QR Codes

QR Codes - The Magic of Networking

QR codes are beginning to pop up everywhere in our increasingly connected world, but no one has really pulled us aside and taught us what they are or why they're here. We’re familiar with barcodes, but those are typically reserved for grocery stores and inventorying items. Why do we need to scan QR codes? Who can make them? To answer these questions, we must first start with “What is a QR code?”

The QR Code Generator, a tool powered by link shortening company bit.ly, defines a QR code as “... a two-dimensional barcode that is readable by smartphones … QR Codes may be used to display text to the user, to open a URL, save a contact to the address book or to compose text messages.”1 As we can see here, QR codes can do more than just take us to a website! They are a kind of compression tool that allows us to share data quickly, efficiently, and with less potential for user error, such as typos when someone tries to enter a web address in the browser on their smartphone or tablet.


The Anatomy of a QR Code - How it Works

anatomy of a QR code

Pictured above are the various landmarks of a typical QR code with features compatible with the current version.2 As you can see, there are different features that enhance the camera’s ability to interpret the black and white pixel patterns in terms of the position of the data bits (binary ones and zeroes). Not all versions of QR codes utilize these features, but as the specification evolves, the developers of the standard add ways to improve accuracy, even when the QR code is distorted, for example, even wrapped around a cylindrical object such as a beverage can!

One possible answer to ''Why do we need to scan QR codes ''could be the age-old adage of ''Well, that’s how we’ve always done it.” QR codes are not new technology, in fact, they are nearly 3 decades old! QR Codes were developed in 1994 by Toyota, specifically, a division called Denso Wave. They used QR codes as a quick means of tracking automobile parts during the assembly process.3 Since then, with the ubiquity of smartphones, QR Codes are commonly used in advertising, and frequently used for tracking unique tickets at sporting events and concerts.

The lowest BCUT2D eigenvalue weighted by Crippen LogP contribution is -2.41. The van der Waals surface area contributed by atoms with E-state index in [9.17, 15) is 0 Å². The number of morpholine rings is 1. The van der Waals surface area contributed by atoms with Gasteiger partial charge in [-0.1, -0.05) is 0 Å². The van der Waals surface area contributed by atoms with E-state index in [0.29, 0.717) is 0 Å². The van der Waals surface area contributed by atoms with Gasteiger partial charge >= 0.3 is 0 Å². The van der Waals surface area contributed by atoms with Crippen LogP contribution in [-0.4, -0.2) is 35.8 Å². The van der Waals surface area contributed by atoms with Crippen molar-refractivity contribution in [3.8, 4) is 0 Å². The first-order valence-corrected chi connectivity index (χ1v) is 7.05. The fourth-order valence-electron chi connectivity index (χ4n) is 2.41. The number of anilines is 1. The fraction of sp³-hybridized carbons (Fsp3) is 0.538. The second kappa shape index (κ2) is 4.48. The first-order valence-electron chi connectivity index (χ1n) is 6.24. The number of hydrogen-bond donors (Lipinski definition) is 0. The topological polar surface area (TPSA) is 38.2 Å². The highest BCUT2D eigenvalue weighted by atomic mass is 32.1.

The Dangers of User Error


URLs, coupon codes, and the serial number for an automobile part. What do all of these items have in common? They are specific, long, and just not immediately comprehensible to the human eye without additional context. It is for this reason that unless we are particularly careful when entering them in, a single digit or letter could be off and the entire item loses all value. QR codes were made specifically to help with this - to take that exact information and put it into a format that doesn’t need to be entered (possibly numerous times over and over again), just scanned by an application that knows how to translate the information back from a QR code to its original format.

So if the scanning is handled by the camera app, who is making these QR codes, and how? Just like there are online applications and websites that can help you design a flyer, there exist free and premium QR code generator applications online. A variety of these QR code generation tools exist, most with zero cost, but many revolve around a freemium revenue model so many features are unavailable at a free tier. Because of this, just about anyone with a smart device and an internet connection can make a QR code! Or for areas where it 's better to share text rather than an image, use a URL shortener (does exactly what it says on the tin). For some examples of these applications, please see “URL Shortening Methods” below.